Climate change, water, and wastewater in cities
Urban water systems include water supply sources, conveyance, distribution, reuse, treatment, and disposal elements, all of which may be vulnerable to a changing climate (Figure 5).
Within cities, impervious surfaces and increased precipitation intensity can overwhelm current drainage systems. In Mexico City, the city’s 27 treatment facilities currently handle only a fraction of the total sewage generated citywide, and as the local population increases, the ability of the system to accommodate runoff has become compromised, raising the risk of flooding around the city.
In many cities, the quantity and quality of the water supply will be significantly affected by the projected increases in both flooding and droughts, amplifying the need for cities to focus on upgrading their supply networks to maximize the availability of existing supplies. For example, in developed country cities, leakage from the supply distribution system can be severe, resulting in system losses of between approximately 5% and more than 30%. In developing country cities, the supply problem is often different, as significant numbers of people rely on informal water supply systems. In Lagos, for instance, 60% of the population uses informal distribution systems (Figure 6), which are far more vulnerable to drought-induced stoppages.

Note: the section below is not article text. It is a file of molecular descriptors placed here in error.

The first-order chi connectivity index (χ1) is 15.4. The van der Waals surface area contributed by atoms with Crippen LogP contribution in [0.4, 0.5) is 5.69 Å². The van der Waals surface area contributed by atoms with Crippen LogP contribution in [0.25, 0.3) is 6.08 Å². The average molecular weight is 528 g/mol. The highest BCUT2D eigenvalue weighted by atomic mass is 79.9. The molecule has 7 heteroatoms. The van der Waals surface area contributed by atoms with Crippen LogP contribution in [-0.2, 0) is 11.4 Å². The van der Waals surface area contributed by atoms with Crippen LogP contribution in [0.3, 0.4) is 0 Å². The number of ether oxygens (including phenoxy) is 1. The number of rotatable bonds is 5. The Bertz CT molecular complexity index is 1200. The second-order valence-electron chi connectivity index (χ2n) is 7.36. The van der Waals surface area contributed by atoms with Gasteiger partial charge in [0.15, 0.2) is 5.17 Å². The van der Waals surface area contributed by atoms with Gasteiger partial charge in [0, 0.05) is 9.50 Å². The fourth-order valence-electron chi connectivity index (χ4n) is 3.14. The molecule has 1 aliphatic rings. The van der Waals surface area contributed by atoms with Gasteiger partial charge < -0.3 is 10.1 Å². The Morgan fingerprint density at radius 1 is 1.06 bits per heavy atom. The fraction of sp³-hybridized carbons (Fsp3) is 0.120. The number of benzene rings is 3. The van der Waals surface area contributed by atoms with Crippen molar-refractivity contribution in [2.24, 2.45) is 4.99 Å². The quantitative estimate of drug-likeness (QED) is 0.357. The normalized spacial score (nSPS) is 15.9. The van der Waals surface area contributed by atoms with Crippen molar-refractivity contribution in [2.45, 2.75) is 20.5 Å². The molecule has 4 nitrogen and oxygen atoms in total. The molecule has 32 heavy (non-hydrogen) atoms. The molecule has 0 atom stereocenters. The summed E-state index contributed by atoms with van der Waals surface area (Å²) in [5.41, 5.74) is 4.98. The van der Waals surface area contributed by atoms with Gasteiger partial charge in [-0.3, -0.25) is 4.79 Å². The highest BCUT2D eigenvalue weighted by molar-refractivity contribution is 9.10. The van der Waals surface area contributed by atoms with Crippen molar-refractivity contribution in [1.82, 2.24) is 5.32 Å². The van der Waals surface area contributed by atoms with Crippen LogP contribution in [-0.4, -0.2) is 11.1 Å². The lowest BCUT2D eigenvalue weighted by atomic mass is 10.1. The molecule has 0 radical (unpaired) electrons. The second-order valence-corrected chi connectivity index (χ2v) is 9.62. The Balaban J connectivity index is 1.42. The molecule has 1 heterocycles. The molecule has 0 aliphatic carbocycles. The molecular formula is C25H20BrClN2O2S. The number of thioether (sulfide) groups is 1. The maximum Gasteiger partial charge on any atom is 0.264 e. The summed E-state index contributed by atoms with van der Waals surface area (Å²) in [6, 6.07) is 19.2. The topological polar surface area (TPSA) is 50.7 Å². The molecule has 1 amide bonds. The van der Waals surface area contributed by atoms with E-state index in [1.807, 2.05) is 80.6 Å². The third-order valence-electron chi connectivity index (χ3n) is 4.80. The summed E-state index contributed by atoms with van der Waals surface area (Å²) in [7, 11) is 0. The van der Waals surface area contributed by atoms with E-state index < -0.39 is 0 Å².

A range of adaptation measures will be required to ensure water supplies of adequate quantity and quality, especially in coastal regions where water sources and infrastructure are subject to the impacts of rising sea level, higher storm surge, salt-water intrusion, and land subsidence. Cities are pursuing a range of strategies to address these water and wastewater challenges, including:
• Reduce non-revenue water, which constitutes a significant fraction of supply in many urban areas, through leak detection and repair and reduction in unauthorized withdrawals;
• Review and modify surface water and groundwater sources, storage facilities, and intakes where appropriate to make supplies less vulnerable to climate-induced risks such as floods and droughts;
• Implement innovative local supply augmentations where feasible through techniques such as rainwater harvesting and water reuse, as well as through improved water accounting from better observation networks and holistic modeling;